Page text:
DT 25930 – Review – Big Dave's Crossword Blog
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DT 25930 – Review

Daily Telegraph Cryptic No 25930 – Review

A full analysis by Peter Biddlecombe

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BD Rating – Difficulty *** Enjoyment ***

Another mixed bag of a Saturday puzzle for me. The grid is rather perverse. Combining 14-letter answers with the two 15-letter acrosses is a nice idea, but done a bit hamfistedly, making double unches (start of 7D, end of 17D), and although the 3 of 7 checking letters in these answers were uncommon enough to make these answers pretty clear, the double unches are not impressive. We also get four 5-letter answers with 2 letters checked, though again the checking letters for them are relatively helpful. The clues are generally good – I seem to be grumbling less than usual below – though the last one was disappointing.

1,5A Royal flier? (7,4)
EMPEROR MOTH – a gentle CD making it fairly clear that we need a bird or insect whose name includes one royal word. Easy for me as the same insect was used in the Times puzzle recently.
9 Explosive beauty? (6,9)
BLONDE BOMBSHELL – another gentle CD following much the same pattern.
10 Fighting military first who are ardent (4)
WAR=fighting,M=military first. Not mad keen on “military first” for “first part of military”.
11 Alec’s prepared to climb (5)
SCALE – anag. of “Alec’s”
12 FBI agent is a good bloke (1-3)
15 He leaves here with Sidney bringing gold back, the parts left over (7)
RESIDUA – “he leaves HEre” leaves RE,Sidney=SID,gold back = Au reversed. Careless types like me might have rushed into “residue”, but without justification.
16 It’s to do with cathedral dignitary coming from French waterway (7)
DECANAL – “coming from French” = DE,waterway=CANAL. Decanal = relating to a Dean (and most Deans belong to cathedrals).
17 Ship, a cutter? (7)
CLIPPER – 2 defs.
19 Be careful, hunter has sex appeal (5,2)
WATCH IT – two crosssword clichés here – hunter=WATCH and sex appeal=IT as in “it girl” – slang dating back to Clara Bow.
21 Converted lira into Middle Eastern money (4)
RIAL – anag. of rail.
22 Go round edge of garment (5)
SKIRT – 2 defs
23 Raspy, not one becoming agile (4)
SPRY – anag. of r(a)spy
26 Without revealing one’s intentions not far from Treasury (5,2,3,5)
CLOSE TO THE CHEST – 2 def’s, one cryptic
27 A fellow in Newfoundland who is vulgar (4)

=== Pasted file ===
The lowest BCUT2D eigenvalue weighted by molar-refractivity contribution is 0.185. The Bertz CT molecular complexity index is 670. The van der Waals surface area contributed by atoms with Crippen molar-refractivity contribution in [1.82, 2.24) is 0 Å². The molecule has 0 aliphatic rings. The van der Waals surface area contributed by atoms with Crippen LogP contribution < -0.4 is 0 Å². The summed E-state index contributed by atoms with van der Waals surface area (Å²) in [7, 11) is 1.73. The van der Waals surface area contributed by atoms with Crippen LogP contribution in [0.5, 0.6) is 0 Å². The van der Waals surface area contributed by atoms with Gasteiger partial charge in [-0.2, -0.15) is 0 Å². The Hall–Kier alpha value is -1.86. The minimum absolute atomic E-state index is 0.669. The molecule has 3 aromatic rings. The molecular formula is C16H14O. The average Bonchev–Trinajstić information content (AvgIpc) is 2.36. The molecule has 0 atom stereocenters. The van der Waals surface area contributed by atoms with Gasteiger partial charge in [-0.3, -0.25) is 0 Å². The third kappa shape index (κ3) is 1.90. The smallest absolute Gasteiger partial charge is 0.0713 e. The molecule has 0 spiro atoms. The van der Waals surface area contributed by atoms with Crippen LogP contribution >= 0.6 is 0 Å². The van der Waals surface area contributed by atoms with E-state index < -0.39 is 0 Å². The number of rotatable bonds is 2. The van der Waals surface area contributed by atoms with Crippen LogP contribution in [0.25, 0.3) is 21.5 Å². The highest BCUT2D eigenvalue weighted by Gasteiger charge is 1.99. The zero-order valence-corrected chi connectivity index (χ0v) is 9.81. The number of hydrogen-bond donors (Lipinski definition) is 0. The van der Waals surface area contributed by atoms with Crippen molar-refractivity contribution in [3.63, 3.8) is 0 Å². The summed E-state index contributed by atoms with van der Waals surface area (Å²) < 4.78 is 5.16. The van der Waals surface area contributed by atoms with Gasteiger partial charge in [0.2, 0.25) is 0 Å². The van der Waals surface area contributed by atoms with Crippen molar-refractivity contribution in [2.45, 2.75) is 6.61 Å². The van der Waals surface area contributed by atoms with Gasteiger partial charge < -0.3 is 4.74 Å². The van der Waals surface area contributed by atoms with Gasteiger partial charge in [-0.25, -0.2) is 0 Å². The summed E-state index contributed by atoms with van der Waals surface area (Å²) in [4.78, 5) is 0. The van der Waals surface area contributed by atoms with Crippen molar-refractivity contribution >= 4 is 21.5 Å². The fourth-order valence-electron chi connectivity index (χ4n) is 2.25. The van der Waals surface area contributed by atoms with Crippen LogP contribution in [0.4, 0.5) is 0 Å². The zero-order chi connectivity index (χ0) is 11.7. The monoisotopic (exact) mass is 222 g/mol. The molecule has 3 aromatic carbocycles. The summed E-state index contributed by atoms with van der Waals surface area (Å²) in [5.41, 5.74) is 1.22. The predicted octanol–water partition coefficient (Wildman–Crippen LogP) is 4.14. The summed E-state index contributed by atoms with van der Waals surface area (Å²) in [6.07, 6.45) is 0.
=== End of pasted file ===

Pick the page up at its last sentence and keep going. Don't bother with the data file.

NAFF – (a=A, fellow=F) in NF=Newfoundland. I guess the DT lacks the political nerve to place the vulgarian in the National Front.
28 Knightly companion friend, a big noise (7)
PALADIN – PAL=friend,A=a,DIN=big noise. A Paladin is a knight errant or a paragon of knighthood.
1 Violent mob were to take shelter (7)
EMBOWER = anag. of “mob were”. Tricky vocabulary – the meaning used here is in Chambers but not Concise Oxford.
2 Off-putting person whose theft is timely, so to speak (14)
PROCRASTINATOR – CD referring to the old saying “Procrastination is the thief of time”
3 Ride past (4)
RODE – one of those clues where you may think “Is that all there is to it?” – simply a test of your ability to supply the past form of a verb, once you see past the surface.
4 Spy coming from cyberspace upset the lady (7)
REBECCA – anag. of (cyberspace – spy)
5 Spoke indistinctly stopping short on Welsh headland with Penny once (7)
MUMBLED – Mumble(s) Head,D=”penny once” (as in LSD). Mumbles Head is near Swansea. (Zoom out a couple of notches if you follow the link.)
6 It’s nonsense to ask for silence (4)
TOSH = to,sh
7 Bogeyman (7)
COLONEL – CD referring to Colonel Bogey – title of the march used in Bridge over the River Kwai
8 Dog European agricultural worker (6,8)
GERMAN=European, SHEPHERD=agric. worker
13 Adjust fitting notice first (5)
14 Quick-witted but having no afterthought about teacups (5)
ACUTE – anag. of (teacups – P.S.)
17 Hundred words of wisdom from the boat (7)
C=hundred,ORACLE=words of wisdom. (Chambers def for oracle includes the words as a meaning, as well as their source).
18 Roué has disappointing share (4-3)
19 Line up vessel for idolisation (7)
WORSHIP – “line up” = row reversed, vessel = SHIP.
20 Attempt to do something risky – with a dress in a shop? (3,2,2)
TRY IT ON – 2 defs, with the text “to do … risky” effectively shared, and the second def cryptic
24 Overalls more than covered her (4)
VERA – hidden in “overalls”
25 A pass at bridge (4)
ACOL – A=a=,COL=(mountain) pass. A very poor definition here – Acol is a bidding system. “At bridge” could mean any word connected with bridge – and there are quite a few. One possible route to a better def: as passing is a part of bridge bidding, it should be possible to find some way of contrasting this kind of pass with the col kind. “A pass? This could tell you when to pass” or similar.